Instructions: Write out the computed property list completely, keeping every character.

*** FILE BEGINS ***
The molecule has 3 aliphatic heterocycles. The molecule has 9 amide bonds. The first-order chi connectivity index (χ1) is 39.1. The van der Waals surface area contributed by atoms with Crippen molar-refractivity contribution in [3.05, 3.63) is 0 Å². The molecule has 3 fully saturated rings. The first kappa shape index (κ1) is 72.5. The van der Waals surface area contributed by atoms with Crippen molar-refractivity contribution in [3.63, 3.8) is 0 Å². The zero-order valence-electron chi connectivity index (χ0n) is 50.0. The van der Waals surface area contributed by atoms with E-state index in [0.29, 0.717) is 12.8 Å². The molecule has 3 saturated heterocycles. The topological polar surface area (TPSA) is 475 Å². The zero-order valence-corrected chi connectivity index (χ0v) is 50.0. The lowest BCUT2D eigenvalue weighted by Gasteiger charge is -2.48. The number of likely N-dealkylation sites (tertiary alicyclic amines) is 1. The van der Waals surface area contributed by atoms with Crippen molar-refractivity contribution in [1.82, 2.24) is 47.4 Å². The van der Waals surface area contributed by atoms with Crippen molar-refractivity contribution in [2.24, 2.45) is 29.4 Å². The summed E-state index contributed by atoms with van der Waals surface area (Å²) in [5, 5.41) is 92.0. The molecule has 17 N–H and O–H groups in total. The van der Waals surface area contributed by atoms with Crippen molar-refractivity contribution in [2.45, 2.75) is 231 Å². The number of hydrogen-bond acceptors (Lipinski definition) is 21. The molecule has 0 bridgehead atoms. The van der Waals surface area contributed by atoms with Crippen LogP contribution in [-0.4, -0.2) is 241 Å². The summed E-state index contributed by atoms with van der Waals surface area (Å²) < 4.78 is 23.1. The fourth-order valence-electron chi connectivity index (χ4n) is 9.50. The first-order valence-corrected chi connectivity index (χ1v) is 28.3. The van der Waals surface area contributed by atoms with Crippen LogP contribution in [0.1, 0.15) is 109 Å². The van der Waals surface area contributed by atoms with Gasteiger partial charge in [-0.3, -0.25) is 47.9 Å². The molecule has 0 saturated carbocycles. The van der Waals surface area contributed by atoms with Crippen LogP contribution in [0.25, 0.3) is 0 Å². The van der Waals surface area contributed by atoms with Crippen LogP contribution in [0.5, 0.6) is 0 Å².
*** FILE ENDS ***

The molecule has 3 aliphatic heterocycles. The molecule has 9 amide bonds. The first-order chi connectivity index (χ1) is 39.1. The van der Waals surface area contributed by atoms with Crippen molar-refractivity contribution in [3.05, 3.63) is 0 Å². The molecule has 3 fully saturated rings. The first kappa shape index (κ1) is 72.5. The van der Waals surface area contributed by atoms with Crippen molar-refractivity contribution in [3.63, 3.8) is 0 Å². The zero-order valence-electron chi connectivity index (χ0n) is 50.0. The van der Waals surface area contributed by atoms with E-state index in [0.29, 0.717) is 12.8 Å². The molecule has 3 saturated heterocycles. The topological polar surface area (TPSA) is 475 Å². The zero-order valence-corrected chi connectivity index (χ0v) is 50.0. The lowest BCUT2D eigenvalue weighted by Gasteiger charge is -2.48. The number of likely N-dealkylation sites (tertiary alicyclic amines) is 1. The van der Waals surface area contributed by atoms with Crippen molar-refractivity contribution in [1.82, 2.24) is 47.4 Å². The van der Waals surface area contributed by atoms with Crippen molar-refractivity contribution in [2.24, 2.45) is 29.4 Å². The summed E-state index contributed by atoms with van der Waals surface area (Å²) in [5, 5.41) is 92.0. The molecule has 17 N–H and O–H groups in total. The van der Waals surface area contributed by atoms with Crippen molar-refractivity contribution in [2.45, 2.75) is 231 Å². The number of hydrogen-bond acceptors (Lipinski definition) is 21. The molecule has 0 bridgehead atoms. The van der Waals surface area contributed by atoms with Crippen LogP contribution in [-0.4, -0.2) is 241 Å². The summed E-state index contributed by atoms with van der Waals surface area (Å²) < 4.78 is 23.1. The fourth-order valence-electron chi connectivity index (χ4n) is 9.50. The first-order valence-corrected chi connectivity index (χ1v) is 28.3. The van der Waals surface area contributed by atoms with Crippen LogP contribution in [0.1, 0.15) is 109 Å². The van der Waals surface area contributed by atoms with Gasteiger partial charge in [-0.3, -0.25) is 47.9 Å². The molecule has 0 saturated carbocycles. The van der Waals surface area contributed by atoms with Crippen LogP contribution in [0.25, 0.3) is 0 Å². The van der Waals surface area contributed by atoms with Crippen LogP contribution in [0.5, 0.6) is 0 Å².